Ryan Bingham tells the economically busted, morally bankrupt world to go fuck itself…
When I sat down to review Ryan Bingham’s newest album, Tomorrowland, I took the usual precautions: I threw back a shot of Jose Cuervo and mentally prepared to walk down a desolate lyrical landscape of seared animal skulls, dust bowls and vultures tearing apart the splayed guts of putrescence.
I’ve listened to Ryan Bingham over the years for the same reason I read Cormac McCarthy or watch Wim Wenders movies: for the catharsis, to sit still in a symphonic sweat lodge where your darkest demons are absorbed into every pore and oozed back out in an ammonic afterglow.
That’s what I knew of Ryan Bingham. The New Mexico-born bull rider turned troubadour, turned gravely-voiced genius who rocketed to international fame in 2010 after winning a bazillion awards—from a Golden Globe to an Oscar—for best original song with Crazy Heart’s “The Weary Kind.”
That’s what I KNEW of Ryan Bingham. But when I pressed play on Tomorrowland, that is not what I got. What I got was so much more.
Tomorrowland is Bingham’s fourth studio album, but it’s his first self-produced one. Here, Bingham cuts ties with the Lost Highway label and Dead Horses band of yore and forms his own indie company—Axster Bingham Records, with his wife. It’s a fitting back-story, because thematically, Tomorrowland is like a good, ol’ fashioned rock anthem of kiss-my-asschaps autonomy.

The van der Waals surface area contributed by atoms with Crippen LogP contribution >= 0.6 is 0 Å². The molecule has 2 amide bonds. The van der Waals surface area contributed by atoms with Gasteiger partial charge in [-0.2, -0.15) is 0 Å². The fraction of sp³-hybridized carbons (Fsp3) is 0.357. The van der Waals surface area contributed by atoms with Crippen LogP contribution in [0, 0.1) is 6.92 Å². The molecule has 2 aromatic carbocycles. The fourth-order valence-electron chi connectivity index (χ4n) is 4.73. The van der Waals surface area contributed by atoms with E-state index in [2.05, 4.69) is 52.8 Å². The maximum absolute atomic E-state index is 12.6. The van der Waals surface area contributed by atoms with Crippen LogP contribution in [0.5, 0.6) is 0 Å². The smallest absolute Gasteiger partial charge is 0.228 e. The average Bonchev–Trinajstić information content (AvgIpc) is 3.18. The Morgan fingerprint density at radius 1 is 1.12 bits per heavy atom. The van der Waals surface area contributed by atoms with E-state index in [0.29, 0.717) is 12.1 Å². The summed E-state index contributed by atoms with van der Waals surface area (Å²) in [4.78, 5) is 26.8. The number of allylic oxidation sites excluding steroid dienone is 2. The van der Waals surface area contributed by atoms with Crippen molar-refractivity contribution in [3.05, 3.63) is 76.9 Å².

Tomorrowland is Bingham writing his own story, on his own terms. Count on the classics: dusty vocals and heart worn themes of suffering, economic strife, homelessness, and hopelessness. On track three, “Flower Bomb,” Bingham wails, “They tell us up in heaven there is food to eat/ But for now all we get is this shit on the street.”
And track seven, “Rising of the Ghetto,” is an eight-plus minute, ever-ascending ballad befitting Bruce Springsteen’s heartland rock. But unlike the lumbering ache of songs that Mescalito (2007) gave us, here Bingham is—while not necessarily upbeat—up-tempo. On Tomorrowland in general, Bingham is less acoustic, more electric; less woebegone, more willful; less Anton Chigurh and more Butch Cassidy.
On the second track, “Western Shore,” Bingham sings: “You gotta heal your heart so you can live again another day, live out loud with no one to fear.” And on “Guess Who’s Knocking,” Bingham lays down a railing amp-driven riff that calls to mind the White Stripes’ Icky Thump. “Guess who’s knocking on the door?” Bingham dares. “It’s me motherfucker, I’m knock’n on the door.”
I’ll say one thing’s for sure: Tomorrowland—the album and the red-blooded, rattlesnake-eating rebellious attitude—is no place for the weary kind.